Self-interest is the normal engine of normal human day-to-day behavior, and there’s nothing wrong with it. Only the saintliest of us do things all day long purely out of the goodness of our hearts; the rest of us have bills to pay. . . . When there is nothing else but raw self-interest, however, liberal democracy is impossible—especially if we define our “interest” as including the psychic gratification of defeating enemy tribes and dividing the spoils.
Nichols spends a lot of time examining this tribal mentality, introducing us to useful concepts like ressentiment—a form of envy so poisonous it has to be expressed in French—and “existential envy,” a hatred of another person merely for being who he is. He also lays some of the blame on the internet and social media, or at least on our abuse of it. “We entered the Information Age as adults; we are leaving it, and heading into the Hyper-connected Age, as children entranced by colorful pictures flashing in front of us while we jab at the ‘Like’ button.”
To use my own examples, it didn’t start with the factories closing in Allentown. It started with paving paradise to put up a parking lot—a song written in 1970, inspired by a jet-age trip to a resort hotel in Hawaii, the very essence of late 20th century hyper-abundance.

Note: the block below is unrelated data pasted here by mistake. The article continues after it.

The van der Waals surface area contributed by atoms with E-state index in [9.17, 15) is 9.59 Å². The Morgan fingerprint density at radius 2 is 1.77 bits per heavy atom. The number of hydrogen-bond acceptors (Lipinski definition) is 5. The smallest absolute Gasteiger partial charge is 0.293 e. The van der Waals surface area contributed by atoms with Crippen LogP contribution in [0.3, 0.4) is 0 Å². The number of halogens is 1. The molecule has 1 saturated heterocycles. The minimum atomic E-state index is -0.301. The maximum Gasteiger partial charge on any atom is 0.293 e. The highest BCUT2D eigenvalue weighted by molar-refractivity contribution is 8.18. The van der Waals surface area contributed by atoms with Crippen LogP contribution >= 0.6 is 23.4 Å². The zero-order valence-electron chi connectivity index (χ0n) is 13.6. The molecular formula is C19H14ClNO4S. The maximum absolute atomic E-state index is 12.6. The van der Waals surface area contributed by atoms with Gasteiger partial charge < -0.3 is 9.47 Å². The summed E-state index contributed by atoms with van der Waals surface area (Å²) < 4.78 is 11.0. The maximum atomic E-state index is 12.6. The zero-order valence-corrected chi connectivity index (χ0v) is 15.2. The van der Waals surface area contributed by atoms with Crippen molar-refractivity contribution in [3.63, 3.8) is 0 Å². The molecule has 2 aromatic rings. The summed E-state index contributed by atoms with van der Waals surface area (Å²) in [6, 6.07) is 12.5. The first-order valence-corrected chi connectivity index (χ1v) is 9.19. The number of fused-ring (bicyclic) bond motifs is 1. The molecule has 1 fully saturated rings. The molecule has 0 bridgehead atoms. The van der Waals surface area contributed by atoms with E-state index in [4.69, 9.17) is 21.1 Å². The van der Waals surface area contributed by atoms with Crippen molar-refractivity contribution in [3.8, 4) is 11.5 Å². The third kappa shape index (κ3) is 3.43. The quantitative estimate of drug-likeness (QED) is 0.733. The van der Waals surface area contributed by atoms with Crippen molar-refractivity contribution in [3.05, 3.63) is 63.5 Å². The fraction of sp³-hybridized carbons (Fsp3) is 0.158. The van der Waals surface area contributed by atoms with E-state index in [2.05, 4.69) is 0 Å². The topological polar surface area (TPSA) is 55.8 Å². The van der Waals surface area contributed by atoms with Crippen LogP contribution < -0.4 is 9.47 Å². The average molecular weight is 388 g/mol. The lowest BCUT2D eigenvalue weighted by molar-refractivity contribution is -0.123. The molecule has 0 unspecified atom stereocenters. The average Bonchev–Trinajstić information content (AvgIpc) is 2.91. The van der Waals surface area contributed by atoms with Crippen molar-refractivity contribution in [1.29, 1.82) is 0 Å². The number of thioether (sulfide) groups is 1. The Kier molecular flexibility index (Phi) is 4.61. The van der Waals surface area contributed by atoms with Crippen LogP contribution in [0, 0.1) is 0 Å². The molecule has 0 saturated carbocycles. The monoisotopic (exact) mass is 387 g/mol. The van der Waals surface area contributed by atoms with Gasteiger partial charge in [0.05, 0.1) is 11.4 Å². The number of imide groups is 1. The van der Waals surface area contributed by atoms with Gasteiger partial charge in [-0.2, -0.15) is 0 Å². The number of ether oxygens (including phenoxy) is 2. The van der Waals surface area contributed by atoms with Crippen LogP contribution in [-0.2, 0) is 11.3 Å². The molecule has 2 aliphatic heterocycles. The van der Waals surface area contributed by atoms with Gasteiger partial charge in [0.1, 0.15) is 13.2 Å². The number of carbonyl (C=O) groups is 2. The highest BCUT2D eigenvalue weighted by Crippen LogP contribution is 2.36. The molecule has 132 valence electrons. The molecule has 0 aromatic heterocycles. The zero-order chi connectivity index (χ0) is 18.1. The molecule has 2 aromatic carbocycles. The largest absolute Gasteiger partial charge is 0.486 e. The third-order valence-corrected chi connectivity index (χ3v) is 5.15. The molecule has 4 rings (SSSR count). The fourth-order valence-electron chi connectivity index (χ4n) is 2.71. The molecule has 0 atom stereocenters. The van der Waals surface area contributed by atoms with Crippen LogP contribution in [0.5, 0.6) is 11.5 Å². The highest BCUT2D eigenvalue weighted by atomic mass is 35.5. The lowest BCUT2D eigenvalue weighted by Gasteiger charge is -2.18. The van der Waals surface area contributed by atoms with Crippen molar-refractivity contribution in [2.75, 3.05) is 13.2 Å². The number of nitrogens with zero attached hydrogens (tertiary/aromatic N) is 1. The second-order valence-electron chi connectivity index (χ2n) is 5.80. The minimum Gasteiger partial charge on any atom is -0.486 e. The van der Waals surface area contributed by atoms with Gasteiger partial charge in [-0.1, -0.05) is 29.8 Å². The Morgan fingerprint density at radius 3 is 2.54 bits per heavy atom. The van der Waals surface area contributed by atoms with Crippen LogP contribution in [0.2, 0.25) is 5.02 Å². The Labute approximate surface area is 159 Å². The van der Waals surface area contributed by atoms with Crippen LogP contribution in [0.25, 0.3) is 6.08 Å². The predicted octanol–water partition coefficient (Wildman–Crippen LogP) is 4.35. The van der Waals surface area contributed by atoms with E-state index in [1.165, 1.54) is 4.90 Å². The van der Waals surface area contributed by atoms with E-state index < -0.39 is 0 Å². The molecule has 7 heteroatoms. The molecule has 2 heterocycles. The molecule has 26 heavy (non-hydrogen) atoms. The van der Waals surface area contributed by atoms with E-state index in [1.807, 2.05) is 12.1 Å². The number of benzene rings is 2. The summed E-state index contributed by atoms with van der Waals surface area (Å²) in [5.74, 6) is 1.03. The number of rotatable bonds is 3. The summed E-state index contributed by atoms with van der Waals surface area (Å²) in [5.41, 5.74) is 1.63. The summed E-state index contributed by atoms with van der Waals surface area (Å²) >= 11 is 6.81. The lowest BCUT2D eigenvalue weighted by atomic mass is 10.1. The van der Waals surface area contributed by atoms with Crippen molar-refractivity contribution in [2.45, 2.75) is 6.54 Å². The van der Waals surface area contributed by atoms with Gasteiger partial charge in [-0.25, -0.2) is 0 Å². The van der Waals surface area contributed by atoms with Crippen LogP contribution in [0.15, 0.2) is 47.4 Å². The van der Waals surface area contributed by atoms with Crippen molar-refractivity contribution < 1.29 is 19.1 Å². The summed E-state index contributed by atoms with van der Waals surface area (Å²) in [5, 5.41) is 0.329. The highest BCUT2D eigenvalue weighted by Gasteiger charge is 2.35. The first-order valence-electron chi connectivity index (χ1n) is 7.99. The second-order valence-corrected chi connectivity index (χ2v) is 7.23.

Nichols also punctures the pretensions of those who point to illiberal models as an alternative:
The history of the past century has been a story of increasing liberty and increasing prosperity. Even with the reversals, mistakes, and corruption among the democracies, the autocracies have been the systems that have faced the need to change or perish. They are the regimes that failed to provide for their citizens, whose successes were unsustainable, and whose citizens have repeatedly risen to destroy them.
By his own admission, though, Nichols is short on solutions to our current problems, or at least easy solutions, as opposed to a dose of good old-fashioned “moral hectoring.”
I tend to agree that there might be no better alternative to moral hectoring. What is needed is nothing so small as a political reform or the restructuring of one or two institutions. What is needed is a wider moral reform movement. But in what way do we need to be reformed?